Charlie Chaplin was a pioneer in the early days of Hollywood and became the most recognized face on the planet with a career spanning 40 years.
Gene Kelly was the most creative and athletic dancer of his time and pushed the boundaries of dance on film.
Steve Jobs revolutionized digital entertainment with technological innovation and pushing a major shift in media consumption by breaking the hold of the music and movie moguls.
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Sunday, November 9, 2014
City Light; Perhaps Chaplin's Greatest Film
Shakkyo: How Charlie Chaplin's City Lights crossed boundaries
An unlikely double bill at Tokyo International Film Festival proved one of the best ideas a film festival has ever had, says Robbie Collin
Charlie Chaplin in the 1931 classic City LightsPhoto: Rex Features
In March 1936, during a tour of Japan, Charlie Chaplin called in on the Kabuki-za theatre in downtown Tokyo. A photograph commemorates the visit: Chaplin, handsome, silver-haired and moustache-less, stands beside the kabuki master Koshiro Matsumoto VII, grinning broadly and pointing at the actor’s elaborate costume, obviously impressed.
Seventy-eight years and seven months later, during the Tokyo International Film Festival, Chaplin returned to the Kabuki-za in one of the best ideas a film festival has ever had: a double-bill of his silent 1931 masterpiece City Lights and a short kabuki play called Shakkyo – The Stone Bridge – about a fantastical lion chasing two pesky humans off his turf.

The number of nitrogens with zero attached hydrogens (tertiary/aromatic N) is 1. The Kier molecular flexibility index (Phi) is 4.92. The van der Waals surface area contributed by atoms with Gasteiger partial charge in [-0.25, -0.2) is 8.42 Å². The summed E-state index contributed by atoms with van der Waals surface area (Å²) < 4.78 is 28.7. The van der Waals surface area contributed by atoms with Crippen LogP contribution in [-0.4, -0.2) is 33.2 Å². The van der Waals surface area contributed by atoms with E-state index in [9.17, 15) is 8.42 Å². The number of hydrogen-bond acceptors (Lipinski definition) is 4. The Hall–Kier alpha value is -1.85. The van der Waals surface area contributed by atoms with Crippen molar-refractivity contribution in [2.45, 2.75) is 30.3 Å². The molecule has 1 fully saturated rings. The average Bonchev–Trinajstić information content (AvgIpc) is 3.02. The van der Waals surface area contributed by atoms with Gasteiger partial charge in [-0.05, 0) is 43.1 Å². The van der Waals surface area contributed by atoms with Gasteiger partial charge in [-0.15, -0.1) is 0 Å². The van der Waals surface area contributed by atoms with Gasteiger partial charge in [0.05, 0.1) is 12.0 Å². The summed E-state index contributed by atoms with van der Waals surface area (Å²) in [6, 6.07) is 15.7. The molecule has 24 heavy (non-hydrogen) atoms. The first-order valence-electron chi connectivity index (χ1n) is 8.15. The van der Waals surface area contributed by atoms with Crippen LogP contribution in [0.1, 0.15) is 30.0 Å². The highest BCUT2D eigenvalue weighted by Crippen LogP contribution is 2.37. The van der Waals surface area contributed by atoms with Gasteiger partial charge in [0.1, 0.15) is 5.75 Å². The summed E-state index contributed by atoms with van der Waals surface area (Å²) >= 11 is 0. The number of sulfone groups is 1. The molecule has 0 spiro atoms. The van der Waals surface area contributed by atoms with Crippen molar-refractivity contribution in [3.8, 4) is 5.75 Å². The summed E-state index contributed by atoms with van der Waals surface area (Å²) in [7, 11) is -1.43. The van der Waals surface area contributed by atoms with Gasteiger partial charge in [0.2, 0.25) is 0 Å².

Kabuki is a highly stylised form of classical Japanese theatre, all ghosts and samurai, swathed in mist and myth – hardly an obvious match for the misadventures of a tragicomic tramp in earthy, clattering interwar America. But seen side by side, they’re such obvious cousins you half-expect the Little Tramp to wander on stage, edge gingerly past the lion and, in turning to flee, fall over the side of the bridge.
Both art-forms were born within spitting distance of the gutter: silent comedy in the music halls where performers like Chaplin, Buster Keaton and Laurel and Hardy honed their craft, and kabuki in the pleasure quarters of old Tokyo and Kyoto, where acting troupes performed light-hearted, often bawdy plays about the struggles of everyday life.
Each one relies for its impact on its performers’ faces, which were stylised almost to the point of abstraction with thick, white make-up. Each gleans extra dramatic power from a musical score: in kabuki’s case, it’s performed by a 16-piece orchestra of wooden flutes, drums, voices and shamisen (imagine a triangular banjo played with a fish-slice).
The action in both is fast and energetic, but choreographed as meticulously as dance, with ingrained routines that even experts took years to master. Both attracted trouble in their heydays, and the performers’ private lives became fodder for public scandal – stories about storytellers.